Need an editor? You need a strong job description

As a freelance editor, I search for jobs on various platforms where people post RFPs (requests for proposals) for editorial work they need done. I filter the jobs I review, but even with my filters, http://bayousolar.com/bottega-veneta-nylon-000.html I skim at least 100 job descriptions/RFPs each day. When I come across a job that sounds interesting (i.e., when it has a good, descriptive headline), I stop scrolling and read the description.

http://newworldkingdom.com/archives/31/feed The following are examples of bad RFPs (but unfortunately, also very common ones):

  • I need my book edited.
  • I need an editor for my fiction novel. [Editor’s note: a novel is ALWAYS fiction.]
  • I’m looking for a great editor that can help me with my novel.
  • I am looking for someone to edit and check for grammatical errors.

Do you think any of those descriptions help me figure out (a) what kind of work the book actually needs and (b) if I’m a good fit for the job? If you said, “Nope, Sharon, I don’t think they do,” you’d be 100% correct. They don’t.

So, in an effort to make everybody’s life a little easier, http://elpasoarc.com/category/construction/ I’m going to share with you what I (and I assume other editors) would love to see in a job description. Ready? Please take notes. Please share this. We must stop the madness that is “Edit my book.” (I saw that job description today.)

Here are the elements that your job description/RFP should include: (more…)

Writing Tips: Small Moments, Big Impact

As I’ve mentioned before, I’m an editor and a writer. I self-published one of my novels in 2014 (see the “My Book” tab), and I have another that’s in the revision stages and one that I’m currently writing. I think working on both sides of the editorial fence—writing and editing—enables me to really relate to a writer’s struggles and help them bring their work up to the level they envisioned when they began writing it. I also think it helps me offer tips, which is what I want to do with this post. (Stay with me–the following story sets up the writing tip.)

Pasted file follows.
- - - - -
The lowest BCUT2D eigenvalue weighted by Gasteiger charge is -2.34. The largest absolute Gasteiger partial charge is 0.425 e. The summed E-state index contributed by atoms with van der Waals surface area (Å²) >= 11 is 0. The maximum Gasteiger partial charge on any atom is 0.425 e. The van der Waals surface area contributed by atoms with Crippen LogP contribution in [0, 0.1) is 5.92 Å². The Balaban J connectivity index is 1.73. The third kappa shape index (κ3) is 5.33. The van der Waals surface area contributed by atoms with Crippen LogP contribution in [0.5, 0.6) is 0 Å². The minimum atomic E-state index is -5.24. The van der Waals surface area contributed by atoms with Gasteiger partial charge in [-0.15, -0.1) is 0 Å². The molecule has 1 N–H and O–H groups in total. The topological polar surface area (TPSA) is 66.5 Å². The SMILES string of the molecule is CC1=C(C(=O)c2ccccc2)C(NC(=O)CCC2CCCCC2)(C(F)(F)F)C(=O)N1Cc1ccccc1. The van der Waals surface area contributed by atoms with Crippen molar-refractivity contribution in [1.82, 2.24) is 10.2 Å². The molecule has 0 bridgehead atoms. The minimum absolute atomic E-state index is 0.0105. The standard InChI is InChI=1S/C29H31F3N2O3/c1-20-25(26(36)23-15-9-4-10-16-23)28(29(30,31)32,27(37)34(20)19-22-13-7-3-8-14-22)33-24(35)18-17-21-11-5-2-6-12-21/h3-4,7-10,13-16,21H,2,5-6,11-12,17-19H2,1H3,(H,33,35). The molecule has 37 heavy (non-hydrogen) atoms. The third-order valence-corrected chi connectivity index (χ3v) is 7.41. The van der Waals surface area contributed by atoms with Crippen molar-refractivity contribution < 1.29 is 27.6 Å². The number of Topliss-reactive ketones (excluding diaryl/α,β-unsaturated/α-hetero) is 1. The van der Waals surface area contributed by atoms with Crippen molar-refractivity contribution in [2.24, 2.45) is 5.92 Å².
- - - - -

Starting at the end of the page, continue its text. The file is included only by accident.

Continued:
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Richard Fox Won a Dragon Award — I’m His Editor!

Dragon Award Winner 2017

Richard Fox writes military sci-fi novels, and I’ve been editing his books for years now, from the beginning of the Ember War series to the new Albion Lost and Iron Dragoon series he’s currently writing. I am so excited to report that Iron Dragoons won the Dragon Award for Military Sci-Fi or Fantasy Novel! Richard is in the company of legends such as Rick Riordan, Harry Turtledove, and Cory Doctorow, who also won this year. 

If you like this genre, check out Iron Dragoons and see what all the fuss is about.

If you’re a writer looking for an editor to help you take your book to the next level, reach out. Leave a comment or send me an email at sharon@editorsharonhoneycutt.com and  let’s chat about your book.

You’re the author. I’m the editor: Respecting the difference

Hey, writers … ever wondered what would happen if you and your editor didn’t see eye to eye on every aspect of your book? This post is for you.

I recently–and successfully–finished editing a romance with some magical realism elements. My client’s happy and moving on with publication, but I can’t tell you how many times I read and reread their last email to me. I can’t tell you either how many times I constructed a reply in my mind, typed the reply, deleted the reply, and then wrote it again, only to delete it for good.

Sometimes, I just have to let them go.

I had a couple hurdles with this particular client. (I’m keeping my references to this client gender neutral to respect their privacy.) (more…)

A Writing Lesson: The Drifter (A Peter Ash Novel) – Incorporating Sarcasm

I wrote a post a while ago discussing the importance of being an active reader if you’re a writer. Please notice, I said “active” reader—not just a reader.

If you want to read actively, you need to pay attention to the way a writer writes. You need to notice the subtle as well as the obvious choices the writer makes to convey the tone, the mood, the theme, and the whole big story they’re telling.

In my last couple posts, I shared with you some well-written examples of figurative language taken from All the Light We Cannot See, the Pulitzer Prize–winning novel by Anthony Doerr. Today, I want to look at a very different book written by a different kind of writer: The Drifter (A Peter Ash Novel) by Nick Petrie. And instead of looking at imagery, we’re going to look at some examples of dry, sarcastic humor. (more…)